Montessori activities for Winter Pt. 2

This is a continuation of the previously published article, Montessori activities in November Pt. 1.

As the days get chillier, it can be somewhat tempting to stay indoors. Yet, this happens to be the best time to get outdoors and engage in fun, sensory activities for your kids!


Children’s relationship to nature is very special, they absorb it readily. Follow their curiosity. Tune into the senses. Tap into imagination.

  1. Build a pine tree. Grab some fine twigs, berries, pine leaves, or any kind of greenery. 
  1. Puddle play (do invest in the right kind of gear). Maria Montessori advised us to observe, respect and facilitate all forms of the child’s spontaneous developmental activity – this certainly includes the magic of splashing around in puddles with boots and sticks!
  2. Making tracks with a toy truck or car in the mud. Because mud, glorious mud!
  3. Touch. Simply discover all of the textures in nature, the bark of a peeling tree, the grass, the leaves. Talk about how different natural materials feel.
  4. Boat float. If you have a stream or a lake nearby, send off little boats made of leaves and twigs and bark. If you don’t, try this activity in a bathtub or a large bowl of water. This activity is a great way to explore opposites e.g. float/sink, fast/slow, stop/go.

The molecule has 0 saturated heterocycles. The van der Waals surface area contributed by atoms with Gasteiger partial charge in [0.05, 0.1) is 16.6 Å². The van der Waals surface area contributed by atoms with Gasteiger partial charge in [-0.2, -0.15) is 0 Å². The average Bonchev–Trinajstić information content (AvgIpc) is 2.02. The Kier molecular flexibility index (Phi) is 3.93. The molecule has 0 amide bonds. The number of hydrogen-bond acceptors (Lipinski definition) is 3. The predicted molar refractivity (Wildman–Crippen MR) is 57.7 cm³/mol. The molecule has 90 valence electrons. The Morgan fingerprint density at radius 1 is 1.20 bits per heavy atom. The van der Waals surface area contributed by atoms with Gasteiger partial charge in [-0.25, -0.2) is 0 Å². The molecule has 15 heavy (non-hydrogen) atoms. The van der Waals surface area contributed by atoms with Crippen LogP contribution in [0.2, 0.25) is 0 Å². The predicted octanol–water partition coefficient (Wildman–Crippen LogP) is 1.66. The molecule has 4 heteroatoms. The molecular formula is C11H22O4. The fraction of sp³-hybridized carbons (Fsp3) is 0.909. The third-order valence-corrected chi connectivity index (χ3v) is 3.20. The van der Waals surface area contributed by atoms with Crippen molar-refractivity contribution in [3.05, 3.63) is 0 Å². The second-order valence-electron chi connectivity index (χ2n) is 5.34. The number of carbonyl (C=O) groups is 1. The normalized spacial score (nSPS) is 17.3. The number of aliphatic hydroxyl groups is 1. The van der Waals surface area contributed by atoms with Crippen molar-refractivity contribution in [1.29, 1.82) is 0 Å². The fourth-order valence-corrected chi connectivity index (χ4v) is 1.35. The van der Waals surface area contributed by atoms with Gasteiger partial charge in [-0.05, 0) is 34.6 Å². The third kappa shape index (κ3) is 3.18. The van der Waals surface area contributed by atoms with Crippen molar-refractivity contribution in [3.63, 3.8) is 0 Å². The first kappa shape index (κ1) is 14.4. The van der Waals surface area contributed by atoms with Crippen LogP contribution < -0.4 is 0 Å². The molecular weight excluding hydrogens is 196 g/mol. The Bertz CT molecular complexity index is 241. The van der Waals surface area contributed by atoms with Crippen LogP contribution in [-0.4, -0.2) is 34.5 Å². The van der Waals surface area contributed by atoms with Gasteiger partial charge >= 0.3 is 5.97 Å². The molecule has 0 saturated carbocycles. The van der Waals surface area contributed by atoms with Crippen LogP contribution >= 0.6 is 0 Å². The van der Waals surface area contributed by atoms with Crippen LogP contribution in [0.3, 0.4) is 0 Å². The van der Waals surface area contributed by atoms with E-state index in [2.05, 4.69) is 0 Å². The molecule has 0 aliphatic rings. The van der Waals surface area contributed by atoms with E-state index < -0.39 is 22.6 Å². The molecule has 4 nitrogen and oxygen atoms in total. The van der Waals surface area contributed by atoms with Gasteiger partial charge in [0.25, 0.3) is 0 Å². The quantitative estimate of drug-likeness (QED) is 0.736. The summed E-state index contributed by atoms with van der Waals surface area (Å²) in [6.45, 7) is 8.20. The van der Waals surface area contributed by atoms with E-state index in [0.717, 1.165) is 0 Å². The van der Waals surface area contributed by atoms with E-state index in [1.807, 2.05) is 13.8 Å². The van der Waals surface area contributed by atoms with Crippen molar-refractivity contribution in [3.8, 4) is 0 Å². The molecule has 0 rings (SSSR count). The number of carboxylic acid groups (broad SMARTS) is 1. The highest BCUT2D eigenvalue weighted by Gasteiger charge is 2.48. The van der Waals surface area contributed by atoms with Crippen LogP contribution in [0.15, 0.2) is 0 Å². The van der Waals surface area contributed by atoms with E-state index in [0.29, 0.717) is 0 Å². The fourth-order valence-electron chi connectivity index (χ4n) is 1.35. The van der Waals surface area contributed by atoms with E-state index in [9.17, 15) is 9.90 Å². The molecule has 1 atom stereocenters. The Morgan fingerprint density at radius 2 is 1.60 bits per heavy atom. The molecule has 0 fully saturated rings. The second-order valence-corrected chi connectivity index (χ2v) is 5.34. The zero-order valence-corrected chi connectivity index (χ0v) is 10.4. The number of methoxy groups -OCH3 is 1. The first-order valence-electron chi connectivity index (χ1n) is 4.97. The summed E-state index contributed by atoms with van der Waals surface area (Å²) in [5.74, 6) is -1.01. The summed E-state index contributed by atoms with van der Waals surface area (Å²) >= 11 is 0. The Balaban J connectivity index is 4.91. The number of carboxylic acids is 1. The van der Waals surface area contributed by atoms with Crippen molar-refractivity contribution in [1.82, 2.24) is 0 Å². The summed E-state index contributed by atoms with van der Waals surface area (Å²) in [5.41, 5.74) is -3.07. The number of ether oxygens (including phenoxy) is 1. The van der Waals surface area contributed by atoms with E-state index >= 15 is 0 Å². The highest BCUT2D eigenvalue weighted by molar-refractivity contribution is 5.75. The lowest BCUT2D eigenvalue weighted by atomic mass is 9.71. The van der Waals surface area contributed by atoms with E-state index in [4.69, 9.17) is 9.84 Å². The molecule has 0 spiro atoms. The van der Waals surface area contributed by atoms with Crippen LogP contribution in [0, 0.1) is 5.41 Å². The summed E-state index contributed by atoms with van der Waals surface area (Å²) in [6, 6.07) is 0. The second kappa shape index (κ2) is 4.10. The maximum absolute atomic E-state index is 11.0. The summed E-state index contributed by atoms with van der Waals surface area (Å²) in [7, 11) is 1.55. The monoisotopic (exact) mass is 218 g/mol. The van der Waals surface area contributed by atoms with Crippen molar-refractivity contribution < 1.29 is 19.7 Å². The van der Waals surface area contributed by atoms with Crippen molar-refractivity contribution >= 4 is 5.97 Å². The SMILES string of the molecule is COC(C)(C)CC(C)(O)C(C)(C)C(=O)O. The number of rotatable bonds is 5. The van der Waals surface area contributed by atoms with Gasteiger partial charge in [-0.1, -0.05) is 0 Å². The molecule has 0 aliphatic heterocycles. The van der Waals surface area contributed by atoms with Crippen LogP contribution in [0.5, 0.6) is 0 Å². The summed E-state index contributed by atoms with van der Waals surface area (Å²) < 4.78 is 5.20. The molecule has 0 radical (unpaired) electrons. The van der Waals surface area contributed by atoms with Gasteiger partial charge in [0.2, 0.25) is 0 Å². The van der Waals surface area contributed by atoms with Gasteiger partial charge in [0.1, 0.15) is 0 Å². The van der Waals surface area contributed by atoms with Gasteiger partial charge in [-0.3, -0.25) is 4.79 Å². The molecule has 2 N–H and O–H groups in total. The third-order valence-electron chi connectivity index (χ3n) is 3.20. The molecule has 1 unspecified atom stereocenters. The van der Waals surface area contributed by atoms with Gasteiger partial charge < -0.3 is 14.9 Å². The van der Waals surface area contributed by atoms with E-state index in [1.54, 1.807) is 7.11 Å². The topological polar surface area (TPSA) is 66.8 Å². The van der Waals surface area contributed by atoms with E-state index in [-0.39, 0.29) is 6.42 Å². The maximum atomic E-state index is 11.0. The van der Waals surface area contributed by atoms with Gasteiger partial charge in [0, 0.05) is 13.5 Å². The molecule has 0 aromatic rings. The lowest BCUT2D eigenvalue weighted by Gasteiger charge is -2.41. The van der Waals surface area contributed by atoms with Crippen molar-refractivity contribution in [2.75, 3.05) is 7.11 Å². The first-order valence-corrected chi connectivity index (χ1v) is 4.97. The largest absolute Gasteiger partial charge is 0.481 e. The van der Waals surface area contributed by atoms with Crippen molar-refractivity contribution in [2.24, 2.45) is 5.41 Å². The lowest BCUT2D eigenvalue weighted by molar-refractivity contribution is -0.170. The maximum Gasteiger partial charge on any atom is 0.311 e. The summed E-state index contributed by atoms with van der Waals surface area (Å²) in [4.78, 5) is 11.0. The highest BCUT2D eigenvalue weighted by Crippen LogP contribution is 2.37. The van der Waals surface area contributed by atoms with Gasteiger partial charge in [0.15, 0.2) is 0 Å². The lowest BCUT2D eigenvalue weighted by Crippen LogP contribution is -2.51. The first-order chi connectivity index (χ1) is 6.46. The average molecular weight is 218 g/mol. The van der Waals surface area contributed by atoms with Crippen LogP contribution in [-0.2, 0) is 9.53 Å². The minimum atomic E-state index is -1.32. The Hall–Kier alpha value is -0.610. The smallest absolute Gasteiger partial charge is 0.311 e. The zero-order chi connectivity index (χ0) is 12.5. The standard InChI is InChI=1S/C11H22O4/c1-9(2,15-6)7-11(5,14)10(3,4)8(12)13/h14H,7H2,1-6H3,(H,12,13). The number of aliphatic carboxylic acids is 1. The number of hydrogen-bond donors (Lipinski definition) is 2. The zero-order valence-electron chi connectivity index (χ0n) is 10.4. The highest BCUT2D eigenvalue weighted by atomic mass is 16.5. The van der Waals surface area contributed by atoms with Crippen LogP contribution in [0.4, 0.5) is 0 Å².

5. Wildlife spotting. Create an identification checklist of the insects/birds/other wildlife you hope to spot and arm children with mini clipboards and pencils for your adventure of discovery.
  6. Bring the outdoors in. Collect leaves and other natural materials for art projects such as crowns and collages. We collected the most dazzling leaves we could find, washed them and pressed them in a book to later create leaf confetti.

  1. Outdoor clean-up. Raking and sweeping leaves and dirt outside. Car washing. Watering and caring for plants. Washing windows. Washing dirty boots and trainers!

    As mentioned in the previous article, there is an abundance of activities that you can get your littles on involved in, come rain or shine. It might be tempting to engage in storytime at home (nothing wrong with this!) but the outdoors really gives us access to a glorious world of sensory play, all at your doorstep.

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